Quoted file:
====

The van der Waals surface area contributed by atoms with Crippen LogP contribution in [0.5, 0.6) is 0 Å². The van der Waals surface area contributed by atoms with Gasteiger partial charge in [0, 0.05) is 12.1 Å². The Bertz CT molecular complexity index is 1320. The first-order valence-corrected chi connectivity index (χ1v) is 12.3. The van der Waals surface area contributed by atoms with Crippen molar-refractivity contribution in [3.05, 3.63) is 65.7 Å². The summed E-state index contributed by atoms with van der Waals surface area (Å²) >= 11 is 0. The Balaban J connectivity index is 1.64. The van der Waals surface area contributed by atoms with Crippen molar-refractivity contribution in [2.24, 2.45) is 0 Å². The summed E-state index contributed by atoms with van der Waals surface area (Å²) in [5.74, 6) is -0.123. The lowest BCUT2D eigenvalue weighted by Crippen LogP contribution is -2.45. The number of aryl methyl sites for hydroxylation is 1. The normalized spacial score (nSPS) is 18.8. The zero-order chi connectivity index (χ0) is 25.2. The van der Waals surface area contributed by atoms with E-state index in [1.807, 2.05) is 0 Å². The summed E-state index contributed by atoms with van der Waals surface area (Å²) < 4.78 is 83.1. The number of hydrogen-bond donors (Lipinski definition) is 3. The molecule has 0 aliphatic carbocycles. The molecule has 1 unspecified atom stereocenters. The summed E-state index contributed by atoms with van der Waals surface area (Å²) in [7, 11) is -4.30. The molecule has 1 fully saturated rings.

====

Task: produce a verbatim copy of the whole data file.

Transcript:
The van der Waals surface area contributed by atoms with Crippen LogP contribution in [0.5, 0.6) is 0 Å². The van der Waals surface area contributed by atoms with Gasteiger partial charge in [0, 0.05) is 12.1 Å². The Bertz CT molecular complexity index is 1320. The first-order valence-corrected chi connectivity index (χ1v) is 12.3. The van der Waals surface area contributed by atoms with Crippen molar-refractivity contribution in [3.05, 3.63) is 65.7 Å². The summed E-state index contributed by atoms with van der Waals surface area (Å²) >= 11 is 0. The Balaban J connectivity index is 1.64. The van der Waals surface area contributed by atoms with Crippen molar-refractivity contribution in [2.24, 2.45) is 0 Å². The summed E-state index contributed by atoms with van der Waals surface area (Å²) in [5.74, 6) is -0.123. The lowest BCUT2D eigenvalue weighted by Crippen LogP contribution is -2.45. The number of aryl methyl sites for hydroxylation is 1. The normalized spacial score (nSPS) is 18.8. The zero-order chi connectivity index (χ0) is 25.2. The van der Waals surface area contributed by atoms with E-state index in [1.807, 2.05) is 0 Å². The summed E-state index contributed by atoms with van der Waals surface area (Å²) < 4.78 is 83.1. The number of hydrogen-bond donors (Lipinski definition) is 3. The molecule has 0 aliphatic carbocycles. The molecule has 1 unspecified atom stereocenters. The summed E-state index contributed by atoms with van der Waals surface area (Å²) in [7, 11) is -4.30. The molecule has 1 fully saturated rings.